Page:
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Posted on 01/06/2017

How inflation and a wage squeeze are impacting consumers

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The Bank of England has said it expects living standards to fall this year as we begin to feel the financial effects of last year’s Brexit vote.

Mark Carney, Governor of the Bank, warned that households would be facing a “more challenging time” as inflation rises during 2017. Inflation, already at a three-year high, is likely to stall wage growth, leaving consumers struggling with their finances.

Effects of Brexit

The report comes amidst parties’ campaigning for the general election on June 8, with Brexit negotiations lying further along the horizon. Carney started his press briefing by commenting on the effect that political uncertainty is having on the economy:

“The outlook for UK growth and inflation will continue to be influenced by the response of households, companies and financial markets to the prospects for the UK’s departure from the EU.”
Sterling’s decline since the vote to leave the European Union has raised the costs of importing and is considered to be one of the main causes of the increase in inflation. But the Bank says a recent rise of the pound could be “reflecting market expectations of a more orderly Brexit process”.

Strain on households

The Bank’s prediction for average earnings growth for the year was markedly cut to two per cent from the three per cent forecast in February. The Resolution Foundation think tank calculated that, relative to inflation, average pay would drop by 0.8% for the year, leaving workers with £915 less than predicted back in May last year.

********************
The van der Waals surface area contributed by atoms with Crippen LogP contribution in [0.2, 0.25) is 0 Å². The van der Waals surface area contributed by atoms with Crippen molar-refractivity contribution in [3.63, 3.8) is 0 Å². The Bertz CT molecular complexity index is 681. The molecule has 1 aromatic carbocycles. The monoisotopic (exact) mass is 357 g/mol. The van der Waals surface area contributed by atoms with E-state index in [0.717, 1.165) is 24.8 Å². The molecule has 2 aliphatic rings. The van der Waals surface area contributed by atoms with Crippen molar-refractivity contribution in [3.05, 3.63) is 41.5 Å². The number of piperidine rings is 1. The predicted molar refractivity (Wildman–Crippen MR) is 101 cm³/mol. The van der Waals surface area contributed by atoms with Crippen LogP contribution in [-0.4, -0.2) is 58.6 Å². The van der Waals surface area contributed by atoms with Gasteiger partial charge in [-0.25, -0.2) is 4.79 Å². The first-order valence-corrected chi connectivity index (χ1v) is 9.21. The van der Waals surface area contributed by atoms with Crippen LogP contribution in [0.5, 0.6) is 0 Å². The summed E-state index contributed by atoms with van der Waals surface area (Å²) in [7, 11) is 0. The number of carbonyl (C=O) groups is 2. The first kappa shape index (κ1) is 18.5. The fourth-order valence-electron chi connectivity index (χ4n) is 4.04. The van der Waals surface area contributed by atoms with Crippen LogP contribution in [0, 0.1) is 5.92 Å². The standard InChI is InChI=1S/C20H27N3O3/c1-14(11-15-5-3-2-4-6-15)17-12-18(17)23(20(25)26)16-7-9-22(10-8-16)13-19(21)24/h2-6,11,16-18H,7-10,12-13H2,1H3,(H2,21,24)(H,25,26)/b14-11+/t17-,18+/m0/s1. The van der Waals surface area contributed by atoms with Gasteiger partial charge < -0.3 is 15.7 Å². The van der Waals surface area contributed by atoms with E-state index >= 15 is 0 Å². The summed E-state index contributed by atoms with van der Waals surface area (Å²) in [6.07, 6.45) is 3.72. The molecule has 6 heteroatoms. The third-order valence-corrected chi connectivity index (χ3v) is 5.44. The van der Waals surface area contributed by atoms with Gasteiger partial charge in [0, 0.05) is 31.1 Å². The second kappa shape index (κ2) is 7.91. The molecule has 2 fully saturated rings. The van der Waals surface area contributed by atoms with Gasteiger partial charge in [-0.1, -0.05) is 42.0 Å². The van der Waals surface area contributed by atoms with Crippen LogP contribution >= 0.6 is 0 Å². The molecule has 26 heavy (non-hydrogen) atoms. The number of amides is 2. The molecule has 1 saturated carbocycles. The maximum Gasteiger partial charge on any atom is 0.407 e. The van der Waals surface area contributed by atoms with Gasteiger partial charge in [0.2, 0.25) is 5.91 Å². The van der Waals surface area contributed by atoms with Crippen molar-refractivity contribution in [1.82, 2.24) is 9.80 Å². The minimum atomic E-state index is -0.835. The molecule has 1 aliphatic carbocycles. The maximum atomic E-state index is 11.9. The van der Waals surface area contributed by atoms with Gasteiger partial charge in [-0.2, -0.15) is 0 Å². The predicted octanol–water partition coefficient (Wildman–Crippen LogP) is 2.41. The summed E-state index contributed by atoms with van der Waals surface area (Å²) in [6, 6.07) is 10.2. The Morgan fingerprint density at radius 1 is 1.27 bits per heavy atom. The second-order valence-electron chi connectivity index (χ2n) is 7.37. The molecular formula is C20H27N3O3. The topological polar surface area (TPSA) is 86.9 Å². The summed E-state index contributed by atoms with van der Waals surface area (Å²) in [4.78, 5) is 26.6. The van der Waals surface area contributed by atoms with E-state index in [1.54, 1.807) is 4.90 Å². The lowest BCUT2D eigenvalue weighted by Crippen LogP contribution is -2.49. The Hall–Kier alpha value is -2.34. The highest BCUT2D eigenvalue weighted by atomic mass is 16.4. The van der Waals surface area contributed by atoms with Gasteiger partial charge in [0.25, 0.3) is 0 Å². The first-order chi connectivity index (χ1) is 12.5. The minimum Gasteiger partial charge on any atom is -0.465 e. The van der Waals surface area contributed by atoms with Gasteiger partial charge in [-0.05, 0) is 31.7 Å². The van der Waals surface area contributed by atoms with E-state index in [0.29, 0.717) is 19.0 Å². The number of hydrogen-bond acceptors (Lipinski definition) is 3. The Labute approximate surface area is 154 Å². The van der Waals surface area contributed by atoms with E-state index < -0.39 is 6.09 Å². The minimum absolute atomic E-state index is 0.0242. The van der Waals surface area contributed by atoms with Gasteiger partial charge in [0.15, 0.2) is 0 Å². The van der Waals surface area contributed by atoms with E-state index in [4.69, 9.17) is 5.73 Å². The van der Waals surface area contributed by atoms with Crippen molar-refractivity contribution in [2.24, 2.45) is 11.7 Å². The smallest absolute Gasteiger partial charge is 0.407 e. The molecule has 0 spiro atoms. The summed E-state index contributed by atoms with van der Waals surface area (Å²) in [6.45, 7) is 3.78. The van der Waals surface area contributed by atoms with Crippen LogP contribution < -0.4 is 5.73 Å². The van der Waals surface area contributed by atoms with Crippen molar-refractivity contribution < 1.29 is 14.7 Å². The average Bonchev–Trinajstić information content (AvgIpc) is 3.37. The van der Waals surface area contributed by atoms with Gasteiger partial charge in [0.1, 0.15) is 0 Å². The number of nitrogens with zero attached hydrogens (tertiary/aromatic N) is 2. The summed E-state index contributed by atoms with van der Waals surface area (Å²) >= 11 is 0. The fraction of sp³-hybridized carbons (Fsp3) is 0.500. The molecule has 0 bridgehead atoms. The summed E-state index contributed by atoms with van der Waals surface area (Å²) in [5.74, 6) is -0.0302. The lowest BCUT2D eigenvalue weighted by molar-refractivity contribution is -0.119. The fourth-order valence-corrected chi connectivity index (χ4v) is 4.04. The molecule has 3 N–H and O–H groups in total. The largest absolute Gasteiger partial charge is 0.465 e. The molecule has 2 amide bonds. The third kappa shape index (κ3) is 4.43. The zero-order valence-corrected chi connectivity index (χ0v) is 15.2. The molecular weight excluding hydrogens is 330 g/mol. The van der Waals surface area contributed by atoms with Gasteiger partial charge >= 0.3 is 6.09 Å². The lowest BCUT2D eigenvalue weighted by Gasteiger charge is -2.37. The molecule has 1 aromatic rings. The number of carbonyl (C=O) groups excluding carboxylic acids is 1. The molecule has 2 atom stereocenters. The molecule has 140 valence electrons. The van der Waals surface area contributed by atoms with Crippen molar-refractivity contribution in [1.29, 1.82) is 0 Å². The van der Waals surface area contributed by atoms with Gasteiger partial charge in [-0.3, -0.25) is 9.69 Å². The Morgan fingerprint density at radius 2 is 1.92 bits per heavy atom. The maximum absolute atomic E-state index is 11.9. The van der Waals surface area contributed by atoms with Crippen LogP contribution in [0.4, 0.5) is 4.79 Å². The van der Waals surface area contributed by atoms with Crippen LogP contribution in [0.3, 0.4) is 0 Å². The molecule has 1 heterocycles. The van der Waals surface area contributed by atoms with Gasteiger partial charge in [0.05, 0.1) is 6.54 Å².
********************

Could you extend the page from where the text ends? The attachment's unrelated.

Carney explained companies’ reluctance to increase wages:

“Uncertainty of companies about the outlook may also have made them unwilling to raise wages at a faster pace until they have more clarity about future costs and market access.”
Consumer spending has been crucial for a growing economy since the financial crisis. So, with households under more strain, it is unsurprising that the Bank predicts GDP growth to slow to 1.7 per cent over the next two years.

There were, however, brief glimpses of better news in the report.

Mixed economic outlook

Earlier in the year, the UK lost its place as the fastest growing economy in the G7. But the weak pound and continuing demand for exports has seen trade performance improve and a boost in foreign business investment. The Bank expects this to help offset the decline in consumer spending.

Indeed, after a sobering report for this year, Carney predicts wage growth to start to climb after 2017 and for unemployment to remain low. 

Interest rates were again held at record lows of 0.25% but it seems likely the Bank will have to raise them back to 0.5% sooner than expected. And many companies are factoring further rises into their projections.

However, Suren Thiru, Head of Economics at the British Chambers of Commerce, is concerned the Bank’s forecast is not realistic:

“We expect that inflation will weaken economic activity by more than the central bank is currently predicting, with wage growth likely to remain persistently below price growth over the next few years. Rising input costs faced by businesses are also likely to weigh more heavily on investment intentions than the Bank of England forecasts currently imply.”

With contrasting views from economists, we will have to wait and see how political and economic issues interact. But for the time being, it seems households may need to monitor their finances more closely.